tomcat-users mailing list archives

Site index · List index
Message view « Date » · « Thread »
Top « Date » · « Thread »
From "Arup Vidyerthy" <>
Subject RE: setting -Xss option and its impact on servlet threads
Date Wed, 27 Jul 2005 12:47:08 GMT
On Windows I believe it is 256K. Don't reduce it to 128K unless you are
absolutely sure what you are doing.

Also, sometimes when the JVM does run it trouble allocating stack correctly,
it may throw an exception (actually it may be an OutOfMemoryError) 'can't
create new native thread'.... It happened to us in our application when we
used the -Xss parameter to override the default stack size to 128K.

Arup Vidyerthy

-----Original Message-----
From: Darryl L. Miles [] 
Sent: 27 July 2005 12:03
To: Tomcat Users List
Subject: Re: setting -Xss option and its impact on servlet threads

Peddireddy Srikanth wrote:

>  1) what is the default stack size for Sun JVM on windows (Win 2003 to 
>be more specefic)??
Dont know.

>  2) Will this setting affect both normal threads and the servlet 
>threads created by tomcat?? or only normal threads?
I believe there is a 1:1 corelation between all Java application threads, be
they Servlet or normal threads.  That is to say a Servlet thread uses
exactly 1 Java thread.

>  3) If I set that to, say 128K , and if some of my thread (servlet or  
>normal) needed more stack space than this in any case what happens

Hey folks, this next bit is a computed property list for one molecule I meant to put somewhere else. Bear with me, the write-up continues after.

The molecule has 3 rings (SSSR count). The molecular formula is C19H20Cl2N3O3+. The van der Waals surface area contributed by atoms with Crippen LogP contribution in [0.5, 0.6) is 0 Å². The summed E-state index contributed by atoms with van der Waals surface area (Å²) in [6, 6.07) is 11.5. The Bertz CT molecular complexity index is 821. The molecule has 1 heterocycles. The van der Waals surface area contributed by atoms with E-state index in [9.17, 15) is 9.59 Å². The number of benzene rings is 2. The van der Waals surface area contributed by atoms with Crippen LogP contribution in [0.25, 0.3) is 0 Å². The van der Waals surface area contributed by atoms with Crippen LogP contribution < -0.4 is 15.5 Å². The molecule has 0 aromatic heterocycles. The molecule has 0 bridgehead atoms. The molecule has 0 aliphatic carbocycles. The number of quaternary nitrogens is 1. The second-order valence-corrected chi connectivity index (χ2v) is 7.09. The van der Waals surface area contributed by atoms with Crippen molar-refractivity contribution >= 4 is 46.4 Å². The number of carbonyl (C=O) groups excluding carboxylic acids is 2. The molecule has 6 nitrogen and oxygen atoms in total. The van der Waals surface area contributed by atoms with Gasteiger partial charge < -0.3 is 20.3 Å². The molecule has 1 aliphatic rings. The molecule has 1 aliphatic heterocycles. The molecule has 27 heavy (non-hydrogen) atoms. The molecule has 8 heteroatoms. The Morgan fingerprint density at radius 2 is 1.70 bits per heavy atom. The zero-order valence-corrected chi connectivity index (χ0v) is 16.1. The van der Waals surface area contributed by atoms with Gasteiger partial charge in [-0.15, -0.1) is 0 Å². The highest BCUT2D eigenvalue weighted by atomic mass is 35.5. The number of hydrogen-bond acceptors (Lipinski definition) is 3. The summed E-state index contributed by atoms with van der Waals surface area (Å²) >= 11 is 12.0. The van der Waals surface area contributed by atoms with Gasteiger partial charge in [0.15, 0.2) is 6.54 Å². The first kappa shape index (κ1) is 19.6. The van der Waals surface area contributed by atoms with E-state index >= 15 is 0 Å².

>(obvious answer for this would be that thread execution would fail but 
>I want to know it from some one who experienced it)
Are you able to change the stack size on a per Java Thread basis?

If the underlying JVM uses kernel level threads and stack arrangement in a
1:1 fashion (unlikely from the observations I've seen), an unmapped
page/area is usualy left at the end of the stack space if this is touched
(read or write) the application will get a terminal signal and the entire
JVM forced to exit just like it would accessing any other bit of invalid

However as JVM is a sandbox and it can know the amount of stack space a
method needs before its invoked it is completely possible for it to be able
to check/test its virtual Java stack has enough space left in the CPU
instruction stack as there does not need to be 1:1 to the Java execution
stack.  Its possible for a JVM to implement its Java code execution stack
completely within the operating system heap area.

I dont believe Java in general needs a large java execution stack as all
arrays are implemented as object allocations that come from the heap.  
So its not like the C language where you can have a few Kb byte array on a
whim, in Java it just has to store the pointers to that array as a local
variable in the java execution stack.

I would be very interested to understand how Sun's JVM application stack
works and its interactions with OS level threads,  stacks and address space

With platform level threads there is a clear trade off with thread stack
size and number of available threads, amount of available heap and number of
library / file mappings (when working with 32bit CPUs at least).  They all
squeeze each other for their bit of address space but in Java this does not
seem to be the case so much.

Darryl L. Miles

To unsubscribe, e-mail:
For additional commands, e-mail:

How much free photo storage do you get? Store your holiday 
snaps for FREE with Yahoo! Photos

To unsubscribe, e-mail:
For additional commands, e-mail:

View raw message